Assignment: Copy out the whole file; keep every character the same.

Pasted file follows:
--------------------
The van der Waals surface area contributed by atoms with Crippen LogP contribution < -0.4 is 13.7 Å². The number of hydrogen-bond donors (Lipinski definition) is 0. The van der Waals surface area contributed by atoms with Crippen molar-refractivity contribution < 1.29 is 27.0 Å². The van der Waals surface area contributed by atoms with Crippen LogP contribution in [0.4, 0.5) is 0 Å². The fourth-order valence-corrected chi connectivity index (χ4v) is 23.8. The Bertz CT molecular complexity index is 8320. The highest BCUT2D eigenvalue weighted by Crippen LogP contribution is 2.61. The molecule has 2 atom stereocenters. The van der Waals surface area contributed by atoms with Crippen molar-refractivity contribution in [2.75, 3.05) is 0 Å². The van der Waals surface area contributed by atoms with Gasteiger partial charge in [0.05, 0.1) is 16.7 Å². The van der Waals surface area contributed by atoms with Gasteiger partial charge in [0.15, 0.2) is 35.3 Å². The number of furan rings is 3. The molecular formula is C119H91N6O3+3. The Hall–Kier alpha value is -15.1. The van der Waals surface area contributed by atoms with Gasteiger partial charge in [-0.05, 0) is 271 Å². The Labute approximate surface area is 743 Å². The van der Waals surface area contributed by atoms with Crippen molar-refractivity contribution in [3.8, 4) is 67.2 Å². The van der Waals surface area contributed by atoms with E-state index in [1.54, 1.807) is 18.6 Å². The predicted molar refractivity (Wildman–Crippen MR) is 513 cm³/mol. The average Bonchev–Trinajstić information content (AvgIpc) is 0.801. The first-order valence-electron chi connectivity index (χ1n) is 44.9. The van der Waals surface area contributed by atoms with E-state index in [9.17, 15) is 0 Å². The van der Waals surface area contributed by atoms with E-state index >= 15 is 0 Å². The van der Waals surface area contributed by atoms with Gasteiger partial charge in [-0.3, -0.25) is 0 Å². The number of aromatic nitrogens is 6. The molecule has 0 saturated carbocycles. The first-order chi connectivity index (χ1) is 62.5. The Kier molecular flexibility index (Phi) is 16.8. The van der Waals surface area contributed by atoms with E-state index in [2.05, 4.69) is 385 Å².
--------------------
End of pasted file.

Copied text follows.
The van der Waals surface area contributed by atoms with Crippen LogP contribution < -0.4 is 13.7 Å². The number of hydrogen-bond donors (Lipinski definition) is 0. The van der Waals surface area contributed by atoms with Crippen molar-refractivity contribution < 1.29 is 27.0 Å². The van der Waals surface area contributed by atoms with Crippen LogP contribution in [0.4, 0.5) is 0 Å². The fourth-order valence-corrected chi connectivity index (χ4v) is 23.8. The Bertz CT molecular complexity index is 8320. The highest BCUT2D eigenvalue weighted by Crippen LogP contribution is 2.61. The molecule has 2 atom stereocenters. The van der Waals surface area contributed by atoms with Crippen molar-refractivity contribution in [2.75, 3.05) is 0 Å². The van der Waals surface area contributed by atoms with Gasteiger partial charge in [0.05, 0.1) is 16.7 Å². The van der Waals surface area contributed by atoms with Gasteiger partial charge in [0.15, 0.2) is 35.3 Å². The number of furan rings is 3. The molecular formula is C119H91N6O3+3. The Hall–Kier alpha value is -15.1. The van der Waals surface area contributed by atoms with Gasteiger partial charge in [-0.05, 0) is 271 Å². The Labute approximate surface area is 743 Å². The van der Waals surface area contributed by atoms with Crippen molar-refractivity contribution in [3.8, 4) is 67.2 Å². The van der Waals surface area contributed by atoms with E-state index in [1.54, 1.807) is 18.6 Å². The predicted molar refractivity (Wildman–Crippen MR) is 513 cm³/mol. The average Bonchev–Trinajstić information content (AvgIpc) is 0.801. The first-order valence-electron chi connectivity index (χ1n) is 44.9. The van der Waals surface area contributed by atoms with E-state index in [9.17, 15) is 0 Å². The van der Waals surface area contributed by atoms with E-state index >= 15 is 0 Å². The van der Waals surface area contributed by atoms with Gasteiger partial charge in [-0.3, -0.25) is 0 Å². The number of aromatic nitrogens is 6. The molecule has 0 saturated carbocycles. The first-order chi connectivity index (χ1) is 62.5. The Kier molecular flexibility index (Phi) is 16.8. The van der Waals surface area contributed by atoms with E-state index in [2.05, 4.69) is 385 Å².